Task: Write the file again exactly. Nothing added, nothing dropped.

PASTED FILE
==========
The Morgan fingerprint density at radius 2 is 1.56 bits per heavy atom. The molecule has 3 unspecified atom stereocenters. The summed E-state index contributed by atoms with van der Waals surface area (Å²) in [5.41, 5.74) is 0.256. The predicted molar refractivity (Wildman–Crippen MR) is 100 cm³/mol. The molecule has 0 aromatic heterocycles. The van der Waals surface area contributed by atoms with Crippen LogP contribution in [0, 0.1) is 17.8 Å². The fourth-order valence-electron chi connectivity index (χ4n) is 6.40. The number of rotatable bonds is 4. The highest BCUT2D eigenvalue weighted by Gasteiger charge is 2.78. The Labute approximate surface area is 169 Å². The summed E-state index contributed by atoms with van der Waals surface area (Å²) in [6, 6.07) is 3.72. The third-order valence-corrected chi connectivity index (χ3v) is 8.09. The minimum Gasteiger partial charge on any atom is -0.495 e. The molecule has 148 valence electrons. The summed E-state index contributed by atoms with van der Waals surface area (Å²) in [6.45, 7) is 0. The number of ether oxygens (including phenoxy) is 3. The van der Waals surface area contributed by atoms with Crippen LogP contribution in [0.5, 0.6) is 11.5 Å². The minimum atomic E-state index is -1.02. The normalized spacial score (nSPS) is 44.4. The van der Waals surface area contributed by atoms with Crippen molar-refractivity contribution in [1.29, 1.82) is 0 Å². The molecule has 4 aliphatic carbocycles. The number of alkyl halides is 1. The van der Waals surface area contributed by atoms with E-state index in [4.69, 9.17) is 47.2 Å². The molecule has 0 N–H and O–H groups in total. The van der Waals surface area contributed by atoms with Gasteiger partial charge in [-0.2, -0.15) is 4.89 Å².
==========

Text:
The Morgan fingerprint density at radius 2 is 1.56 bits per heavy atom. The molecule has 3 unspecified atom stereocenters. The summed E-state index contributed by atoms with van der Waals surface area (Å²) in [5.41, 5.74) is 0.256. The predicted molar refractivity (Wildman–Crippen MR) is 100 cm³/mol. The molecule has 0 aromatic heterocycles. The van der Waals surface area contributed by atoms with Crippen LogP contribution in [0, 0.1) is 17.8 Å². The fourth-order valence-electron chi connectivity index (χ4n) is 6.40. The number of rotatable bonds is 4. The highest BCUT2D eigenvalue weighted by Gasteiger charge is 2.78. The Labute approximate surface area is 169 Å². The summed E-state index contributed by atoms with van der Waals surface area (Å²) in [6, 6.07) is 3.72. The third-order valence-corrected chi connectivity index (χ3v) is 8.09. The minimum Gasteiger partial charge on any atom is -0.495 e. The molecule has 148 valence electrons. The summed E-state index contributed by atoms with van der Waals surface area (Å²) in [6.45, 7) is 0. The number of ether oxygens (including phenoxy) is 3. The van der Waals surface area contributed by atoms with Crippen LogP contribution in [0.5, 0.6) is 11.5 Å². The minimum atomic E-state index is -1.02. The normalized spacial score (nSPS) is 44.4. The van der Waals surface area contributed by atoms with Crippen molar-refractivity contribution in [1.29, 1.82) is 0 Å². The molecule has 4 aliphatic carbocycles. The number of alkyl halides is 1. The van der Waals surface area contributed by atoms with E-state index in [4.69, 9.17) is 47.2 Å². The molecule has 0 N–H and O–H groups in total. The van der Waals surface area contributed by atoms with Gasteiger partial charge in [-0.2, -0.15) is 4.89 Å².